Friday, April 7, 2017
Trying not to raise assholes
Tricky has his first girlfriend and it is the cutest thing ever. No, really. Cat videos have nothing on this.
Previously he's called his favourite people his "best buddies" whether they be boy or girl. On Valentines he gave little homemade gifts to three girls and one boy, because he loved them the most. But he has never used the words girlfriend or boyfriend.
When he accompanied me to an Equal Love rally he expressed great disappointment that he couldn't legally marry his male friends, and was very relieved when I let him know that by the time he was an adult, I was sure it would be legal and he could marry whomever he loved. (Hey government, don't make me a liar, OK?)
But now, he says he has a girlfriend.
And she says Tricky is her boyfriend.
Her name is Ruby (used with permission), but Tricky calls her Beautiful. She calls him Tricky Eagle. Pet names? Geez. This must be serious. Heh.
They write each other love notes. They chose Easter presents for each other. They steal glances, then ignore each other for most of the day. Not unlike some marriages, really. Adorable.
Ruby's mum and I were chatting about how they will remember each other's names forever and that it is so lovely.
You remember the firsts. Your first boy/girlfriend. Your first teacher. Your first best friend.
I'm hoping the other firsts Tricky remembers are these first conversations we've started having about consent when it comes to girlfriends and boyfriends.
Shock, horror, she's talking to her six year old about consent?!
You betcha. And guess what? We've been talking about it since he was about two or three because one of my main aims of parenthood is not to raise assholes. Toddlers are assholes by default, I'm talking about when they become adults.
Our conversations around consent started out by letting him (and obviously Bobbin, too) know that he doesn't have to kiss or hug anyone he doesn't want to. We've always respected it when he has refused a hug or kiss, and even when he has declined a high five despite part of me wanting to say "don't leave me hangin', bro!". The exception to this is a game we play called Surprise Cuddle, where you randomly go up to someone in our family and shout "SURPRISE CUDDLE!" (we are not very inventive game namers) while wrapping your arms around them. It's an exception because so far it has been enjoyable for all and no one has said stop.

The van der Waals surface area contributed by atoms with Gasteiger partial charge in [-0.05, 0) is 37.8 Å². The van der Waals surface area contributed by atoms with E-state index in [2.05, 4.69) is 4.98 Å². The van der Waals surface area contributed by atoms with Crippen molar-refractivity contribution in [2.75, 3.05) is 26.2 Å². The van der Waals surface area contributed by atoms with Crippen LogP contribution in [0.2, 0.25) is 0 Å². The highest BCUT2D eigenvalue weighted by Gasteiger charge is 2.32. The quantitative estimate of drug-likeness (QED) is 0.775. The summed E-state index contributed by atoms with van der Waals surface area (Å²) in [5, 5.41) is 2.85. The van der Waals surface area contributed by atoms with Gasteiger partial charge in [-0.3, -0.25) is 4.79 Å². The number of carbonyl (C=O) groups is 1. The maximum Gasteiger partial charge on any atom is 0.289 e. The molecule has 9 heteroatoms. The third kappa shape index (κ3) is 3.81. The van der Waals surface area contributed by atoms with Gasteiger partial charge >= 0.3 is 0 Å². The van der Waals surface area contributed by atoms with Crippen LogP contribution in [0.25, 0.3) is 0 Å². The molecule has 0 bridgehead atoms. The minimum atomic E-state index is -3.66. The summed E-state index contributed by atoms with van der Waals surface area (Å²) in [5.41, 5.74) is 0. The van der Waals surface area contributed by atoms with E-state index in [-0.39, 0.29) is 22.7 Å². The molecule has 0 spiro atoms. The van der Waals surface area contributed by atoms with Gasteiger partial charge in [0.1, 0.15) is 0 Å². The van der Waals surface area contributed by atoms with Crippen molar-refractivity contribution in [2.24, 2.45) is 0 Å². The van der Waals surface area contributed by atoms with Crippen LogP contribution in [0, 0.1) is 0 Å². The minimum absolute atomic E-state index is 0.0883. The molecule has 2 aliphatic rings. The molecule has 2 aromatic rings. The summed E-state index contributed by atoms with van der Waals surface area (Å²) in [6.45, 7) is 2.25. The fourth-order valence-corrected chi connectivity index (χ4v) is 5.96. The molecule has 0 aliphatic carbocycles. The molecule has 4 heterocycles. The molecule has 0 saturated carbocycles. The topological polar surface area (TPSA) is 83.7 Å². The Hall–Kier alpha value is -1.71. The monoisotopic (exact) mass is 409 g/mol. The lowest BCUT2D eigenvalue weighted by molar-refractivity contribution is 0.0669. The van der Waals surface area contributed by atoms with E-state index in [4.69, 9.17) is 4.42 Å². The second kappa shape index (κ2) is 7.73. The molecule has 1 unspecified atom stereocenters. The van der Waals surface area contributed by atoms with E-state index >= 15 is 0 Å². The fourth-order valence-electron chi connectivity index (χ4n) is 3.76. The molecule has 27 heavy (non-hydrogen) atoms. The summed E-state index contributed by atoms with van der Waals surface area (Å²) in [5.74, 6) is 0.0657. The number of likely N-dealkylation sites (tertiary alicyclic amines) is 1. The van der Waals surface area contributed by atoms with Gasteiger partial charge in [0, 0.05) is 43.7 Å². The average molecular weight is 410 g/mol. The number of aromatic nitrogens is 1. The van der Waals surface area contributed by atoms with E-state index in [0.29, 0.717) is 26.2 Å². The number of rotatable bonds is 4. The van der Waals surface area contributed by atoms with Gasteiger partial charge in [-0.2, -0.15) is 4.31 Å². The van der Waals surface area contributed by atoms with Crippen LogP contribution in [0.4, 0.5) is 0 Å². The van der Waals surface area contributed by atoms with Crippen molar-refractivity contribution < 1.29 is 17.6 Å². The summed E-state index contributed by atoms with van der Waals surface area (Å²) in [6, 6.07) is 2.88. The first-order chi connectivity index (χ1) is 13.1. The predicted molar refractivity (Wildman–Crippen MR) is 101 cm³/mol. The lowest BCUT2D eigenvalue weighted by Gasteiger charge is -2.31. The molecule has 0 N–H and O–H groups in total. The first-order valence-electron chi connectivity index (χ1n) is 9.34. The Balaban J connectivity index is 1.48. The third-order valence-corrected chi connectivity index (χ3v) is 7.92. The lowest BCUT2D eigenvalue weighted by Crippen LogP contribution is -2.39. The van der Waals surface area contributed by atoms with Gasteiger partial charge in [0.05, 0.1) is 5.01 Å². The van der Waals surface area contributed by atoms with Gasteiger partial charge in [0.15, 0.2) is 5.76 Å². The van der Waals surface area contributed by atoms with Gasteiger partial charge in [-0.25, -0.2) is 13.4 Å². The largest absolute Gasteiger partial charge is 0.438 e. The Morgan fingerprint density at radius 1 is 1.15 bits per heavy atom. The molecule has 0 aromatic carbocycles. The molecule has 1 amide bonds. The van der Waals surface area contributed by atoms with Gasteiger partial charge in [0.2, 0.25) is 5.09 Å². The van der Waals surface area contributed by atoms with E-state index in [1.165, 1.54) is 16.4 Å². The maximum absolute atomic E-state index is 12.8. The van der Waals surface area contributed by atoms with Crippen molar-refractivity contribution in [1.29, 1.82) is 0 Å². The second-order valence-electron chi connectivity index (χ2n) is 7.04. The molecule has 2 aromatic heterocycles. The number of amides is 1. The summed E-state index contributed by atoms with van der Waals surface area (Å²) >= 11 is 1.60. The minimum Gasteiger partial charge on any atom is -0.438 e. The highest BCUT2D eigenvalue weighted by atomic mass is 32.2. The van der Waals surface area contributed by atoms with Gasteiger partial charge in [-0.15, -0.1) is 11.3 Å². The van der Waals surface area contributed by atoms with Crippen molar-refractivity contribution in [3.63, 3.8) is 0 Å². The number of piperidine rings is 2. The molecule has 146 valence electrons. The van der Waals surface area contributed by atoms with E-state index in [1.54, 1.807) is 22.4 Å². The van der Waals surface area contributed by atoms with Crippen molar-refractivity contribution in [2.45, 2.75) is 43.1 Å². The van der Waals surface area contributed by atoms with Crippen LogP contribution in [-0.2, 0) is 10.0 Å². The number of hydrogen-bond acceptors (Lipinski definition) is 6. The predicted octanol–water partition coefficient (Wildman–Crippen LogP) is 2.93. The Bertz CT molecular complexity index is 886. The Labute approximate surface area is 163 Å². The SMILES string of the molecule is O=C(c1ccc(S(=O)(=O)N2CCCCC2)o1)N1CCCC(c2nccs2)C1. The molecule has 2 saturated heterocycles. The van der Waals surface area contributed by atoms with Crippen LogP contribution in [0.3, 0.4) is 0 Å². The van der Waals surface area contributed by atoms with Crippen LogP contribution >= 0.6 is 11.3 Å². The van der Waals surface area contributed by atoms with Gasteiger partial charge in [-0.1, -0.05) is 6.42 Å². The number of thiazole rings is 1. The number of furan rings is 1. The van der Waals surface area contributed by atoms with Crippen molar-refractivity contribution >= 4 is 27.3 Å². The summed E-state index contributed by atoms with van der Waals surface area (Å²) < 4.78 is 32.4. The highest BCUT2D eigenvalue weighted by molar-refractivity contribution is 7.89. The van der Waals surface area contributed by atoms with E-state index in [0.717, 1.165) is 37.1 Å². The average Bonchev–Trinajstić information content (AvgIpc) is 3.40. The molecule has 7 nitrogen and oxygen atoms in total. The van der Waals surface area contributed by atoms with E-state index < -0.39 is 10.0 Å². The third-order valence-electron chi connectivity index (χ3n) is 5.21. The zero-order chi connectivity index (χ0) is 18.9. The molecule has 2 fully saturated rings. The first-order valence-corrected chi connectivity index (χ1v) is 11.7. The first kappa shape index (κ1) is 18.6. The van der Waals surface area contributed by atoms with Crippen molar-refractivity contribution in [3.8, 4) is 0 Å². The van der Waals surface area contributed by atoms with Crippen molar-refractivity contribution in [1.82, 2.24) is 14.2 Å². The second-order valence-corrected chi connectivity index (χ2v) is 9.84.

From there we've also always respected that he hates being tickled, so we don't do it. On the other hand, Bobbin looooves being tickled, so for her we stop when she says stop... which is usually followed by her saying "TICKLE ME AGAIN!".
So now we're talking about what is and isn't OK in terms of having a "girlfriend" which is actually no different to our conversations around how we treat friends, but he kinda likes hearing the word girlfriend so I'm going with it. It hasn't been a sit down, formal talk; it's us, together, having a chat about his day and when he mentions her, I take the opportunity to say a few small things.
Like "You have to ask her before you hug her" and "Just because it was OK to hug her yesterday, doesn't mean she wants a hug today, so you should check again".
I've also said "You're both allowed to say no to having a hug if you don't feel like it, that's OK" and "When she says she doesn't want a hug, say that's OK and find something else to do". I've reminded him that no one likes to be pestered when they've said no, though this usually applies to him asking me to play Minecraft for the 1352nd time in an hour.
Just tiny little things, slotted in to a conversation.
I believe having conversations about consent with kids in age appropriate ways is imperative. Teaching both boys and girls to respect the word no, actions that indicate no, and us as parents respecting their right to say no, even when granny might get upset, will help counteract the rape culture that still surrounds them, where members of my own extended family have said that a boy hitting Bobbin is a sign he likes her (don't worry, that was dealt with very quickly).
Do you talk about consent with your kids? How do you bring it up?